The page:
Jennifer’s challenging goal was to run a marathon. The problem was, she’d never even jogged before.
Not really an issue. You might expect every marathon runner to have never jogged at some point.
Unfortunately, Jennifer’s problems were a bit more complex than never having jogged.
Let me take you back…
I was presenting to a large group of young women. I asked for someone who had a challenging goal to come up to the front of the room. Jennifer volunteered, but looked anything but excited and motivated about her goal. After I asked her a few questions, she announced that she just didn’t see herself as a runner, let alone a marathon runner.
That’s the issue with challenging goals
To achieve a straightforward goal, you adopt new behaviours and habits. But a really challenging goal demands that you not only change your habits, but also requires you to reassess your beliefs, values, and even your identity.
You need to become a different person
If that sounds drastic, allow me to explain. Your identity is the fundamental basis of who you are as a human being. It embodies your sense of self, as well as your values, beliefs, capabilities, and behaviours. It is your self-perception — who you are.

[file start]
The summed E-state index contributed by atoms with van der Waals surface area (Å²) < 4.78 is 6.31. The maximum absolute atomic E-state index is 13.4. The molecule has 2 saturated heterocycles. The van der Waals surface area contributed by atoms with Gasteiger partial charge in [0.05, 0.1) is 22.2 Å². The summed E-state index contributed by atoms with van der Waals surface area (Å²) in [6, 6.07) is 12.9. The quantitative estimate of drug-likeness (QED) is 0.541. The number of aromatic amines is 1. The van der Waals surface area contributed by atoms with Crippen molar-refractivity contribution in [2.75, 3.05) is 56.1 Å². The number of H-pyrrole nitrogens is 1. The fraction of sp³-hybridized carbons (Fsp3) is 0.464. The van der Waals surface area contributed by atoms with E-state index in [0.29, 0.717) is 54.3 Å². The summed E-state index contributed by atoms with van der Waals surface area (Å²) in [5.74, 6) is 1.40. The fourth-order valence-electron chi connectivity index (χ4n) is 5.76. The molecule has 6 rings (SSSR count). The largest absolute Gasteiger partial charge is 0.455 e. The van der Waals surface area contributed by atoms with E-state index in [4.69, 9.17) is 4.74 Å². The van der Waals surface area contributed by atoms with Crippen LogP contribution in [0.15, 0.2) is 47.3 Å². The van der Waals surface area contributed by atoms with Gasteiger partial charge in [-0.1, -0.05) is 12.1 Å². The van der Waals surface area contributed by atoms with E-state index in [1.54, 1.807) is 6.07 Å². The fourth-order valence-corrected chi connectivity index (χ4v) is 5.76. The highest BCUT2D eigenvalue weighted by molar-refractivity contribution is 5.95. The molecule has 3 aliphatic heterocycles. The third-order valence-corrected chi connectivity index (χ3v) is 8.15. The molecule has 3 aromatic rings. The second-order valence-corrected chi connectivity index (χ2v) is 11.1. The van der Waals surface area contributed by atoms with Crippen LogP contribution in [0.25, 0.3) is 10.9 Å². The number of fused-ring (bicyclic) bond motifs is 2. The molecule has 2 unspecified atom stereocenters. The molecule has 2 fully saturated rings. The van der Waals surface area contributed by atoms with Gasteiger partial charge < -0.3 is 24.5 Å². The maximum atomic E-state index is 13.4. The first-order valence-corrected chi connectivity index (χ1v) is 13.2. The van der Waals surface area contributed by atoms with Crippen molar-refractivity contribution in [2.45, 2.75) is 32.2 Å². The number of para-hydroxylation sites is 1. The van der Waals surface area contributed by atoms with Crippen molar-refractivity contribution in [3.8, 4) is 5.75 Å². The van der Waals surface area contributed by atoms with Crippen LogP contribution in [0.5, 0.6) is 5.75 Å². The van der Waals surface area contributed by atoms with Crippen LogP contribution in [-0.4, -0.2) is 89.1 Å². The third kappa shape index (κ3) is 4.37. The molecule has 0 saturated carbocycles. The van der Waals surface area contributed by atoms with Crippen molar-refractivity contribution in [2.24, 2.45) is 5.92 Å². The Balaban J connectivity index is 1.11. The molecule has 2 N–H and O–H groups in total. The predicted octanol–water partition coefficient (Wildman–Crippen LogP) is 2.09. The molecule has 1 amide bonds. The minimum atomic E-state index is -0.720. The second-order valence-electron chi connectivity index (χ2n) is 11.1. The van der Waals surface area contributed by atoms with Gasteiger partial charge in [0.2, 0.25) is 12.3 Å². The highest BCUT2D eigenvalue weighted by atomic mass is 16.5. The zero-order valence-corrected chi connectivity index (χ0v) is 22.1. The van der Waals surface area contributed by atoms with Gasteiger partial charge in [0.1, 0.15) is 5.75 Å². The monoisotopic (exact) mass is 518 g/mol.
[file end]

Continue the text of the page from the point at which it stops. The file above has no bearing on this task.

A statement of identity begins with, I am. We have many ‘I am’s’; different roles that we play on the stage of life. For example, I can say, I am:
- A trainer
- A coach/mentor
- A business owner
- A sister
- A daughter, etc.
These labels shape my sense of identity — who I am.
The privilege of a lifetime is to become who you truly are. Carl Jung
Your language provides a sign of your self-perception
‘I write articles’ is a statement about what I do, or my behaviour.
If I say, ‘I write great articles’, this is a statement about my capabilities.
I am a writer reflects my identity — one that I struggled with for quite a few years.
Why did it take so long?
Because, even though I know this stuff I’m writing about here, I hadn’t applied it to myself before! Doh!
My writing goal is an example of what NOT to do.
Back in January 2011, my challenging goal was to write and publish an article every week, for a year.
I’m sure I would have written those articles with more ease if I’d upgraded my beliefs, values, and identity before I started writing the articles.
I would have spent fewer hours sitting in front of a blank screen, rocking back and forth and making my eyes bleed while questioning, “Why am I doing this?!?” if I’d accepted myself as a writer before I started!
I’ve now written hundreds of articles, seven books, and many reports, guides, and white papers. Yet it took until a couple of years ago before I could state, with any conviction, “I am a writer”.
Hindsight is so cool!
Another identity upgrade example
If you weigh 150 kgs (330lbs) and your goal is to achieve a weight of 75 kgs (165lbs), that’s going to take quite an identity change. Basically, anyone in this situation will lose half of themselves!
If you have a weight issue, you might consider yourself ‘fat’, ‘overweight’ or ‘obese’. You may not realise it, but those labels become part of your identity (I am fat). You may have had that identity for many years. Maybe for as long as you can remember.